BN: So what can we expect to see from China in the next financial year? Do you expect the country's policy decisions to continue to drive volatility?
Liu: It will be important for the People's Bank of China to manage the market's expectations after the devaluation earlier this year.
Managing a floating exchange rate system will be a steep learning curve for the central bank and it will continue to be tested by some unexpected future domestic and external events.
That said we believe that it is not in China's interest to allow large exchange rate volatilities. The central bank has recently rejected market speculations for a sharp depreciation of the exchange rate by 10 per cent.
Given the large foreign debt exposures by Chinese corporates, a large depreciation may significantly increase the debt burden of these firms. In addition, excess exchange rate volatility may hurt the RMB's chances to enter into the SDR basket.
BN: What then is the long-term road map now for the RMB? Has the plan for financial market liberalisation changed?
Yetsenga: China's intent to liberalise both its financial markets and currency is unlikely to change, although certainly the exact path and the timing could shift as a result of China's current circumstances.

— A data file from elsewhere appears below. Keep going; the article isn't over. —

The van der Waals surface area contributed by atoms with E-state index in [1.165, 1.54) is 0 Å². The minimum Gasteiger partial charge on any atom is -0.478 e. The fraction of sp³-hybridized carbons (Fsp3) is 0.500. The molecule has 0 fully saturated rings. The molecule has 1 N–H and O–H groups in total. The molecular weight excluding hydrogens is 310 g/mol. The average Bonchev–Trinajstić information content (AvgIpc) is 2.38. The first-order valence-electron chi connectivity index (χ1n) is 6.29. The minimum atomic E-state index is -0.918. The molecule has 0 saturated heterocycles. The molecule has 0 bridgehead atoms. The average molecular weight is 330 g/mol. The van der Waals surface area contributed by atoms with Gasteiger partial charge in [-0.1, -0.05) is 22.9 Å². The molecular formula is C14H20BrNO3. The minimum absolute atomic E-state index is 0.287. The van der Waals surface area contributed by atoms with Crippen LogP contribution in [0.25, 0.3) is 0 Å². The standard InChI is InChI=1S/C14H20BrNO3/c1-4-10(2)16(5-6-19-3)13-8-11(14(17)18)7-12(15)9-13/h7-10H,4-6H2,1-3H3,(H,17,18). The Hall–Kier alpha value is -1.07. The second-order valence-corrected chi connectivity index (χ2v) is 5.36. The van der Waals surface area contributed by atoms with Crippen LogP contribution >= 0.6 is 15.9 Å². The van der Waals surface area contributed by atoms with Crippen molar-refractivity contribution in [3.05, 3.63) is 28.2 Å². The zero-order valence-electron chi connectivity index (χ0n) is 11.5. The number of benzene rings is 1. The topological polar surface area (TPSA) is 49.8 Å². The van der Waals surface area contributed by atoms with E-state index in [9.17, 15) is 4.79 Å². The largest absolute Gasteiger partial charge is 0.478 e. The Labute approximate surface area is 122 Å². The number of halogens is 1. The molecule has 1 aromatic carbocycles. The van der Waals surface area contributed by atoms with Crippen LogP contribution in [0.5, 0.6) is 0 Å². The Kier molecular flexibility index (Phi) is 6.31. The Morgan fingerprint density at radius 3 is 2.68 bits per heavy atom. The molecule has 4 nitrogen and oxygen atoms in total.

Over much of the post-crisis period, China has had a relatively stable domestic backdrop against which to reform its domestic financial system and financial markets, cross border capital account and exchange rate. At present, however, efforts to stabilise the domestic environment could see cyclical considerations take precedence, at least for a time, against some of the other reform efforts.
This is not to suggest that reform is stalling, far from it. It is more that domestic reforms are likely to take policy focus over some of the currency and financial sector issues which have dominated (from the external perspective) the reform agenda for a number of years.
BN: The over-riding anxiety outside China is the danger policies won't work as expected. If China succumbed to an economic hard-landing, would liberalisation be impacted?
Liu: Given the current environment, slower growth may be inevitable though we do not believe an economic hard-landing scenario will materialise given huge policy leeway and good fiscal fundamentals.
China will still be one of the fastest growing major economies of the world, even if growth were to slow to 5-6 per cent in the coming years.
Slowing economic growth will not impede China's reforms and financial market liberalisation. In fact, some important financial liberalisation remains firmly on China's agenda over the medium to long-term: developing a vibrant bond market, liberalising interest rates and capital account liberalisation to name a few.